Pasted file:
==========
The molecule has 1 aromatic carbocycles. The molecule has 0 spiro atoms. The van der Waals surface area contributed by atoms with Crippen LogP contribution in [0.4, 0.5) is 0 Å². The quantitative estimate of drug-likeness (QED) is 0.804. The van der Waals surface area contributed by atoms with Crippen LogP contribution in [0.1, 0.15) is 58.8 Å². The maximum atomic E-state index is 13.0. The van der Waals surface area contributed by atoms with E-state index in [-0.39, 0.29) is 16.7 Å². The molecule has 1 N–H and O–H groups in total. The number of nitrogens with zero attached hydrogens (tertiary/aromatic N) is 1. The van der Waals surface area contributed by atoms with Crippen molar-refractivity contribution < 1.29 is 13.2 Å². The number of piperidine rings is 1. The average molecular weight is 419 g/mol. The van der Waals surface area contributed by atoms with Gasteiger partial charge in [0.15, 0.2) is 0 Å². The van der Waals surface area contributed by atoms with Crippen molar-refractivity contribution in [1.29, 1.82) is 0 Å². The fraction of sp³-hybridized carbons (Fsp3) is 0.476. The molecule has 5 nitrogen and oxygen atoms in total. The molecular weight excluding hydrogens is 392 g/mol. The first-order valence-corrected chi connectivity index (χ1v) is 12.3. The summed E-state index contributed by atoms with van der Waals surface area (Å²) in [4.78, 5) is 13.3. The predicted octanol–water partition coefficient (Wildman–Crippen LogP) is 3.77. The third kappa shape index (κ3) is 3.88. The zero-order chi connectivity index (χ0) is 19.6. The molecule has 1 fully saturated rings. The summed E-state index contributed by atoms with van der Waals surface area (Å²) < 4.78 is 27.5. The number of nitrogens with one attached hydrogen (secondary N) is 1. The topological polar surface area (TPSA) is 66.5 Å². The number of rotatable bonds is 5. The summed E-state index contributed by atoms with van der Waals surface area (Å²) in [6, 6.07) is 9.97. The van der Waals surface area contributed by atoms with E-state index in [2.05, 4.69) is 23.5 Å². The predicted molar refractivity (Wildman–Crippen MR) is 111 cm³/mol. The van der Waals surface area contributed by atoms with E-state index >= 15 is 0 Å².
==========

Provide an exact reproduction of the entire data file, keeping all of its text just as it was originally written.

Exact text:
The molecule has 1 aromatic carbocycles. The molecule has 0 spiro atoms. The van der Waals surface area contributed by atoms with Crippen LogP contribution in [0.4, 0.5) is 0 Å². The quantitative estimate of drug-likeness (QED) is 0.804. The van der Waals surface area contributed by atoms with Crippen LogP contribution in [0.1, 0.15) is 58.8 Å². The maximum atomic E-state index is 13.0. The van der Waals surface area contributed by atoms with E-state index in [-0.39, 0.29) is 16.7 Å². The molecule has 1 N–H and O–H groups in total. The number of nitrogens with zero attached hydrogens (tertiary/aromatic N) is 1. The van der Waals surface area contributed by atoms with Crippen molar-refractivity contribution < 1.29 is 13.2 Å². The number of piperidine rings is 1. The average molecular weight is 419 g/mol. The van der Waals surface area contributed by atoms with Gasteiger partial charge in [0.15, 0.2) is 0 Å². The van der Waals surface area contributed by atoms with Crippen molar-refractivity contribution in [1.29, 1.82) is 0 Å². The fraction of sp³-hybridized carbons (Fsp3) is 0.476. The molecule has 5 nitrogen and oxygen atoms in total. The molecular weight excluding hydrogens is 392 g/mol. The first-order valence-corrected chi connectivity index (χ1v) is 12.3. The summed E-state index contributed by atoms with van der Waals surface area (Å²) in [4.78, 5) is 13.3. The predicted octanol–water partition coefficient (Wildman–Crippen LogP) is 3.77. The third kappa shape index (κ3) is 3.88. The zero-order chi connectivity index (χ0) is 19.6. The molecule has 1 fully saturated rings. The summed E-state index contributed by atoms with van der Waals surface area (Å²) < 4.78 is 27.5. The number of nitrogens with one attached hydrogen (secondary N) is 1. The topological polar surface area (TPSA) is 66.5 Å². The number of rotatable bonds is 5. The summed E-state index contributed by atoms with van der Waals surface area (Å²) in [6, 6.07) is 9.97. The van der Waals surface area contributed by atoms with E-state index in [2.05, 4.69) is 23.5 Å². The predicted molar refractivity (Wildman–Crippen MR) is 111 cm³/mol. The van der Waals surface area contributed by atoms with E-state index >= 15 is 0 Å².